Final Wrap

Well, the kayak is complete. It took about 2 1/2 years (working some spring and fall but mostly summer months) to accomplish. Warning in advance… this post is long and rambling. But I’m trying to include a lot in it. Gratuitous pics and a video at the end.

To start with I found keeping up this blog and my work log and documenting my equipment, supply and tool purchases in addition to actually building a bit extra challenging but it also gives me something to point people (friends, coworkers, etc.) to when they ask for details about how I built it. The photos and videos on here were almost all taken with a cheap used camera I got off Ebay just for this project. I think I paid $15 for it. I didn’t want to use any “good” equipment and risk ruining it with epoxy or dropping it or something.

I was very pleasantly surprised at what this little old used camera did. Sure it had few quirks, mostly on close up stuff, that I had to work with but otherwise did a great job. Here is a shot of it near the end of the build. Most of the “gunk” you see on it is dried epoxy. The model is the DSC-WX5 and looks to be a model from 2010. Over 1100 photos and a handful of videos were taken while documenting the build.

What did I learn while building the kayak?

Plenty.

First that I enjoyed building this very much. Even during some of the more trying and difficult steps I still had fun. I also didn’t push to meet any time table or artificial deadline, instead accepting that it would be done when it was done.

I also learned that spammers and other “bad people” like attacking blogs. I get a few dozen attempts (minimum) every week from hackers trying to take over this blog. Thankfully I don’t use many addons so that keeps them mostly at bay and the security options I have set seem to do the rest.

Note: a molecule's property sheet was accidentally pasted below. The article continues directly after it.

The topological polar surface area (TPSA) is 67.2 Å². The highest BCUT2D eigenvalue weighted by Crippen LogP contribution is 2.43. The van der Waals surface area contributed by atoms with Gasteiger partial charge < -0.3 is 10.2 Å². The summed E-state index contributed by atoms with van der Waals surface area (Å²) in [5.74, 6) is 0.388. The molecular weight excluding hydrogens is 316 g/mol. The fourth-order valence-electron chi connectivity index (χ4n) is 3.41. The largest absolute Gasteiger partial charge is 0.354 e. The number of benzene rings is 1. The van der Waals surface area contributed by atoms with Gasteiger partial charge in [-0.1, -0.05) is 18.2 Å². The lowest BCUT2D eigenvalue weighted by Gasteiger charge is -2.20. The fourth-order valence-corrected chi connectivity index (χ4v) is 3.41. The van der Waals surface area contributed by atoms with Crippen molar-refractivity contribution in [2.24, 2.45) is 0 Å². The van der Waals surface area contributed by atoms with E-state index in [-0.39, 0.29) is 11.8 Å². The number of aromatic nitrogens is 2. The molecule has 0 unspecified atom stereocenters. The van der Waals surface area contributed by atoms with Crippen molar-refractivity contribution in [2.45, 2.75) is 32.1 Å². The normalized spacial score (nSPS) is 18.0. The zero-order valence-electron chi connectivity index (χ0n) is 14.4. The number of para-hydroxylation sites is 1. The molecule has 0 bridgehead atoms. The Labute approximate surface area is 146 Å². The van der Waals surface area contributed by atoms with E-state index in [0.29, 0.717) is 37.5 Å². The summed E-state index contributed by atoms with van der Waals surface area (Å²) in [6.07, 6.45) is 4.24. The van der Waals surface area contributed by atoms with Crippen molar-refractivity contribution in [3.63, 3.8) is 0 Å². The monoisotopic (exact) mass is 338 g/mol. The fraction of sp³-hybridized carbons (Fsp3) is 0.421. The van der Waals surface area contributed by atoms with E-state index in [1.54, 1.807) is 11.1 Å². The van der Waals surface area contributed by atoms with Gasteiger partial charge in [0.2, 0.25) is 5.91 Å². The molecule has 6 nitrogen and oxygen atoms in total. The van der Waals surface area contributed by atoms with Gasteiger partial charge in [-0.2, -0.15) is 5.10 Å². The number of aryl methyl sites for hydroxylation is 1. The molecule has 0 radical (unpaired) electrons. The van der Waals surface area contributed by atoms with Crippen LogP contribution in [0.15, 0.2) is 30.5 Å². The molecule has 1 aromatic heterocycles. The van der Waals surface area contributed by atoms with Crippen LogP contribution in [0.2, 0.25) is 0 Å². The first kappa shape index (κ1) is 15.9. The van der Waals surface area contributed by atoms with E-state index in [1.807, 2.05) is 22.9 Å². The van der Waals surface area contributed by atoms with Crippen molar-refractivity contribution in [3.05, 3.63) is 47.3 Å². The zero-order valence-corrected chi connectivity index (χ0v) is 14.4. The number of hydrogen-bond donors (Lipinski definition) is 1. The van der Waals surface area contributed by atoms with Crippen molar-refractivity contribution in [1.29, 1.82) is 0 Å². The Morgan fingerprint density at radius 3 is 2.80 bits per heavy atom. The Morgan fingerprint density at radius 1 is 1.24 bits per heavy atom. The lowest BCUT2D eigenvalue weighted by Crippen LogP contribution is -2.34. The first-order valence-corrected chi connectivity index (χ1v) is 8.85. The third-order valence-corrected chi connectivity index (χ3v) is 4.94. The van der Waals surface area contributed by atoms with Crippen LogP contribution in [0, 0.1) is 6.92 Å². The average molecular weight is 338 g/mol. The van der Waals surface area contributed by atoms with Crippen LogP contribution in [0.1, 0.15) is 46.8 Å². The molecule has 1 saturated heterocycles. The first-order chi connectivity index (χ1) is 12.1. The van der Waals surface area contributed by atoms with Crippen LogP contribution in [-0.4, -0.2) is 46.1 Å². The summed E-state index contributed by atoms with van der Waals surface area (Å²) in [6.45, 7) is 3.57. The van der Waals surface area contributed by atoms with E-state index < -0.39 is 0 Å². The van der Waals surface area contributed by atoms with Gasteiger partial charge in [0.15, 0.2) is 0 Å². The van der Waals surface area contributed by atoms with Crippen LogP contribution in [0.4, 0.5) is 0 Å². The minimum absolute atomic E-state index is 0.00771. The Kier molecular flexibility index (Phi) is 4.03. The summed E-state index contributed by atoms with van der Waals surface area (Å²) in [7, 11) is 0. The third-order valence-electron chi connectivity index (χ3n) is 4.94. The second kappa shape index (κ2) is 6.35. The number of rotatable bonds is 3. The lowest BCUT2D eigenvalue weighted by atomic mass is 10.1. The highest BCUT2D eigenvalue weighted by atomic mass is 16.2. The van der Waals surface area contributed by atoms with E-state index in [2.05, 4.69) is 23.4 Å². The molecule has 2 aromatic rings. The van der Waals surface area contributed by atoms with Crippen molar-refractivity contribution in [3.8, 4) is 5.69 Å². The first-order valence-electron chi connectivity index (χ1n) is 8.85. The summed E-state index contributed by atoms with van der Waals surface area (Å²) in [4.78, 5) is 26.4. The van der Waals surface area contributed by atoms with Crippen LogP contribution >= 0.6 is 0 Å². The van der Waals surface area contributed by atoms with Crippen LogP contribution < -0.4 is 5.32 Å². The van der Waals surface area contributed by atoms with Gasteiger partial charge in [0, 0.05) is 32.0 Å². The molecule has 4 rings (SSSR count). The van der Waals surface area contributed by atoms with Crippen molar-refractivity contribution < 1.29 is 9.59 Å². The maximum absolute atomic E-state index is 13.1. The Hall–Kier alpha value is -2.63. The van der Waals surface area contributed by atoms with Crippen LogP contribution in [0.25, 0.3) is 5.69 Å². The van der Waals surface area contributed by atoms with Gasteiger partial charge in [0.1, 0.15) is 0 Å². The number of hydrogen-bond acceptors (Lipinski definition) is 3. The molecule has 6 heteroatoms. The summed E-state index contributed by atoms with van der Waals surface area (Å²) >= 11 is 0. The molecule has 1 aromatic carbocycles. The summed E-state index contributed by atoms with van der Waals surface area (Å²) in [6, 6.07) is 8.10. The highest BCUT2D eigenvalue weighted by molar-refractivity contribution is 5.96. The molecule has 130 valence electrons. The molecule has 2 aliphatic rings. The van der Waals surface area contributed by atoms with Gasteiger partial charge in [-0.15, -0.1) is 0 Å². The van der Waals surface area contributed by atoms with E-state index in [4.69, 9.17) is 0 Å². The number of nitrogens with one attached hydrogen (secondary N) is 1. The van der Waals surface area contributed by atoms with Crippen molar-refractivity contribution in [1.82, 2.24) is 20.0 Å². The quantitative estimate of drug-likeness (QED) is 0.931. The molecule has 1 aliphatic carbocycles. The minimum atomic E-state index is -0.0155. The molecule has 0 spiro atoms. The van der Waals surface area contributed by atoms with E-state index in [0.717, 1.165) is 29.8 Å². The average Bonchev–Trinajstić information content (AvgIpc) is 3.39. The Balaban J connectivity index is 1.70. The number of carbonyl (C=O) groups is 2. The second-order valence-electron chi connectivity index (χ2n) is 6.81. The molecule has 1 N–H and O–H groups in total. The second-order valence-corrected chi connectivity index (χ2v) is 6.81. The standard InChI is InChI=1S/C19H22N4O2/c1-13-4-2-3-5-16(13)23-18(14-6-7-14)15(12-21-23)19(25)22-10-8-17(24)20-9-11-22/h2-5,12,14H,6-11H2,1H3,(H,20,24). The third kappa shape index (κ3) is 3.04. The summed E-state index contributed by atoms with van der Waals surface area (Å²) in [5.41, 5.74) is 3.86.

Interestingly enough since I started this blog I’ve had about 19,000 visitors who’ve viewed almost 50,000 pages. This already filters out the “bots” that crawl the web. I’m sure some of these visitors got here by accident but that still leaves quite a number of people interested in info on building a kayak.

I learned to use both cheeks. This is a tongue in cheek reference to not doing it half assed (or one cheeked) that my wife and I use. Many times I just wanted to move along and skip over something or decide it was “good enough” but still not right. In these cases I stuck with it and ensured it was done right, or even re-did something to make sure I wouldn’t regret one cheeking it at some later date.

Fiberglass cloth is easy to work with. Fiberglass cloth covered with solidified epoxy is basically a sharp edge of glass. I can’t even count how many of these slices I got along the way.

Watching Nick’s videos https://www.youtube.com/c/NickSchade/playlists (Petrel Play is a good “quick” series, but the Micro Bootlegger Sport is really worth the few dozen+ hours you’ll spend to watch all) is a fantastic way to see what it is that you’ve read about in books or seen in sill images. I can’t thank him enough for putting these out and have been a Patreon supporter of him (https://www.patreon.com/NickSchade) for awhile now as a small way to support what he is doing and to give back something to him.

For the most part this isn’t an incredibly difficult project, but rather a time consuming one. Breaking all the steps down and simply doing each one, with some practice on scrap first if necessary, will yield a kayak at the end.

You don’t necessarily need a lot of tools. A handful of good hand tools will get you through most of the work. Things like cutting the strips can be avoided by ordering precut strips which eliminates a few tools. Indispensable to me were the low angle block plane, the Ryoba saw, lots of clamps, shinto rasp, cordless drill and the random orbit sander. The Hutchins long board, table top drill press, a table top bandsaw and a belt/disc sander definitely helped too but I think I could have figured out a way to get by without them if I had too. Probably just using hand tools and spending more time with them to accomplish the same result.

The supply cost simply to make the Kayak cost about $1,300. This does not include the forms or the seat. I could have made the forms myself and traded time for money (i.e. about 10-20 hours to make the forms vs buying the CNC service) and perhaps a bit of accuracy and same on the seat. I had enough left over wood strips I could have easily built a wood seat with no additional cost (vs. buying a foam one) but I also would have added another 20-30 hours at least. All told including tools I bought for this project (most of which can be used on other projects) and supplies and disposable materials (rubber gloves, for example) and this was about a $3,000 project.